LGBTQ+ Pride Month

Country Stars Talk What It's Like Being An Out And Gay Artist, How Far The Genre Has Come, And How It's Continuing To Evolve

"I think there are a lot of amazing hearts in place that are changing hearts and minds, and that's the main thing."

For those of you who don't know, it's 2017 and the country music genre is finding itself more open to and accepting of the LGBTQ community. Most people outside of this world think this particular style of music is full of ultra-religious and ultra-conservative stars, and fans closed off from anything deemed different or other. But, come to find out, that is far from the reality.

"My own feeling is that country music is a lot more open and has a lot more variance in the people who listen to it than we think. There's a stereotype as to what it means to be gay and I think there is a stereotype to what it means to be a country music fan. And the truth is that neither of those stereotypes is correct," CMT host Cody Alan — who came out as gay in January — told A Plus.

"The faces of people who are gay, as more and more of us have come out, has changed. The misconceptions and perceptions of stereotypes of what it means are different now. I'm proud to be one of those new voices and new faces of the LGBTQ world because we're as normal as a lot of folks," Alan continued. "Country music is maybe the most honest music ever. It speaks to people's hearts and real life. And to me personally, there's nothing more real than who I love and who I want to be loved by. And so many of our lyrics speak to that."


What Alan, 31, says rings true. On the music side, look no further than "Follow Your Arrow" by Kacey Musgraves. Musgraves wrote "Follow Your Arrow" with singer-songwriters Brandy Clark and Shane McAnally — who are openly bisexual and gay, respectively. This tune was named Song of the Year at the 2014 CMA Awards and is seen by many as an LGBTQ anthem — something country music is lacking — with its call to make lots of noise and kiss lots of boys ... or kiss lots of girls, if that's something you're into. The theme of the song is to truly be who you want to be.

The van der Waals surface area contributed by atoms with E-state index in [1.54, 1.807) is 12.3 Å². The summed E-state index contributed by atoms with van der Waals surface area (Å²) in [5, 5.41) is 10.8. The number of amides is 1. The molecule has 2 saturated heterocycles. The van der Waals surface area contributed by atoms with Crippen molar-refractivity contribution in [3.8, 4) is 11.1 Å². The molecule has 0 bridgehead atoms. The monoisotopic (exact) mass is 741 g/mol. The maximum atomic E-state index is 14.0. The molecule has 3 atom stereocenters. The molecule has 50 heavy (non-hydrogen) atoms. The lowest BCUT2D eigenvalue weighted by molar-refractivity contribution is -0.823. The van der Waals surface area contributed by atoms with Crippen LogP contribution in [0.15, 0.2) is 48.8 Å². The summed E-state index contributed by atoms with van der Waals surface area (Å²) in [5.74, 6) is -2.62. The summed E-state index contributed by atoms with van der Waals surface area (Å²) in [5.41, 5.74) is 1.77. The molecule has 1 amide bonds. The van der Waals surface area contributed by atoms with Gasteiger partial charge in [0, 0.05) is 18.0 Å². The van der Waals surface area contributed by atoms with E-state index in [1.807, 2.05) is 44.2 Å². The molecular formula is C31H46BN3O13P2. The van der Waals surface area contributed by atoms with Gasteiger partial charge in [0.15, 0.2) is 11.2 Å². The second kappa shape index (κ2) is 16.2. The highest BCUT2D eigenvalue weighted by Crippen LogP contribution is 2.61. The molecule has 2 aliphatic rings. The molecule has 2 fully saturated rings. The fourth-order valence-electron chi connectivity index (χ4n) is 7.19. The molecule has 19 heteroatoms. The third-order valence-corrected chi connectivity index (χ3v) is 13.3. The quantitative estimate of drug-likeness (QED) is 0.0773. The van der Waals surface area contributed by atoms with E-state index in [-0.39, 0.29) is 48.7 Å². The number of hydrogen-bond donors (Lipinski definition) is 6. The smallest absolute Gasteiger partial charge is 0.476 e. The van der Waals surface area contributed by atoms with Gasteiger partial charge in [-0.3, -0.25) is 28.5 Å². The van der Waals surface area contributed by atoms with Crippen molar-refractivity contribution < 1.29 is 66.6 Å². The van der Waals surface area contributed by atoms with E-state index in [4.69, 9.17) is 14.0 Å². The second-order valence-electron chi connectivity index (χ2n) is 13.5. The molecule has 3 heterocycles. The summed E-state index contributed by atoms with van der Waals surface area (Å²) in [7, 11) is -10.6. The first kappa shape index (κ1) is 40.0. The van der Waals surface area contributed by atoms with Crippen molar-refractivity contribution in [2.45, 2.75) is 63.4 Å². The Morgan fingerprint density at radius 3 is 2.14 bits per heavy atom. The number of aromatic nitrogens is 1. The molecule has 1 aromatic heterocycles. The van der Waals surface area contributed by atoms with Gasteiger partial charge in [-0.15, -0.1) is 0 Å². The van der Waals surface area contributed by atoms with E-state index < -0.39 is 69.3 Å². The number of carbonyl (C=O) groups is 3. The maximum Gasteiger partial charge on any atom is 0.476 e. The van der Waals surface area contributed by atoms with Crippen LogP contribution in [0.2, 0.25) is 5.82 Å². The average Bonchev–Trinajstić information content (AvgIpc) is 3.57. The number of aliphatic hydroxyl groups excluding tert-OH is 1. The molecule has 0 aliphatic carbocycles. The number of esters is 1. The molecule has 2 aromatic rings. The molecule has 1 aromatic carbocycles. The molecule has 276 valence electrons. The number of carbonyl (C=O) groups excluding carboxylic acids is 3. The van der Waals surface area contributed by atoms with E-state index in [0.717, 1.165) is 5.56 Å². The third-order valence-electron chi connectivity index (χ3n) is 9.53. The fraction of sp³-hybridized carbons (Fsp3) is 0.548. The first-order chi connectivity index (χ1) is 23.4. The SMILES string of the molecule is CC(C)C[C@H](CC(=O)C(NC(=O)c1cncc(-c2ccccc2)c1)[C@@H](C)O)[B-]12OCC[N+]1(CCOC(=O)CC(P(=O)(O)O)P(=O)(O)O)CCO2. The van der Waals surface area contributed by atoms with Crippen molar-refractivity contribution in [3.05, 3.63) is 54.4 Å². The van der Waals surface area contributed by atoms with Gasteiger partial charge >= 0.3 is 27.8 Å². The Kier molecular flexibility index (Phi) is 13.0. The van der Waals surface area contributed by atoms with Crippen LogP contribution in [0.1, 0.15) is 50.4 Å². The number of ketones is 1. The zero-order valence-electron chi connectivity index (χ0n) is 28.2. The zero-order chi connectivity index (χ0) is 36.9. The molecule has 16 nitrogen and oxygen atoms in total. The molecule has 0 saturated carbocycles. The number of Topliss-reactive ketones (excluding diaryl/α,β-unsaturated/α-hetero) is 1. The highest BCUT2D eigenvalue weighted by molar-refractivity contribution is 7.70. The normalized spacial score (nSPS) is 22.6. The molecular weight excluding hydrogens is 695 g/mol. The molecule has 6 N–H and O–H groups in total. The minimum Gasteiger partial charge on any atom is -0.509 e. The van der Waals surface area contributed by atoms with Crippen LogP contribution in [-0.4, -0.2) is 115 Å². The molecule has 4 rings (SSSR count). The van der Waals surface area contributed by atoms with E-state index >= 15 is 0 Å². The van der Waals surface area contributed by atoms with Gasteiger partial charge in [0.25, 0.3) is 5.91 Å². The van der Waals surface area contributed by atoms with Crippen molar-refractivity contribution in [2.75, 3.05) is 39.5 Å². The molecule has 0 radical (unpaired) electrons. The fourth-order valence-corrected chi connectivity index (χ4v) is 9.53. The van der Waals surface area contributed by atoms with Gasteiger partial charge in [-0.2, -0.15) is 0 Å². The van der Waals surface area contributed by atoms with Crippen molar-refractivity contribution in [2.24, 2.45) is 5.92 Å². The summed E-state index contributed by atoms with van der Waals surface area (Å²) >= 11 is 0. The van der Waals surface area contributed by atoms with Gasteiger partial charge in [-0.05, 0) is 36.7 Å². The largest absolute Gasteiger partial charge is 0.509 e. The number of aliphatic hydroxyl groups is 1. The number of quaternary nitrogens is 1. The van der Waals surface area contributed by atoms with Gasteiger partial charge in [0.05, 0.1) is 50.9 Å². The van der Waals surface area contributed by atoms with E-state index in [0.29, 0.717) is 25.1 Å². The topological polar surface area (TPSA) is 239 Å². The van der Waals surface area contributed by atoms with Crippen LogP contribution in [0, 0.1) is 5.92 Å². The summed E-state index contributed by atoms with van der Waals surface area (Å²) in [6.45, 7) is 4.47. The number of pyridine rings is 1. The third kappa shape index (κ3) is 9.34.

Even with TV, there are strides being made. Most notably CMT gave new life to the musical drama Nashville when ABC gave it the ax in May 2016. By bringing the show over, the network retained the openly gay Will Lexington, who is played by straight actor Chris Carmack, and have kept following the character's love life and didn't hide it. Not only that but it also cast Jen Richards, a transgender actress-writer-producer to play a transgender character earlier this season. And that's just how it's continuing to show the LGBTQ community, and not even touching on how it's handling storylines about race relations, death, and other important topics.

"I think there's a lot of really smart LGBT people in places of power here in Nashville now and with country radio. There's still a little bit of that 'good ole' boy network,' but I think there are a lot of people in place now that if somebody says something that's shameful, they get shamed for it here in town," 55-year-old singer Ty Herndon — who came out as gay in 2014 — said. "I think there are a lot of amazing hearts in place that are changing hearts and minds and that's the main thing. It's 2017 and it's the music business, and if you can't wrap your head around the fact that there could be amazing gay country artists, you probably don't need to be in a place of power."

For Herndon, deciding to come out after many years in the business was a big deal, but it was something he knew was important to do and he realized that it was time — if only for himself, even if, in the worst-case scenario, it mean he would have to leave country music forever.

"I had come to a place in my life where I made a decision that I would have to live without country music," Herndon added. "It was more important to me to live authentically in my skin and be with my partner. I was already out to the majority of my family and friends, but not out to the fans, and certainly not out to the industry. I just made the decision that I would have to probably not be in country music — and to my surprise that was not the case at all."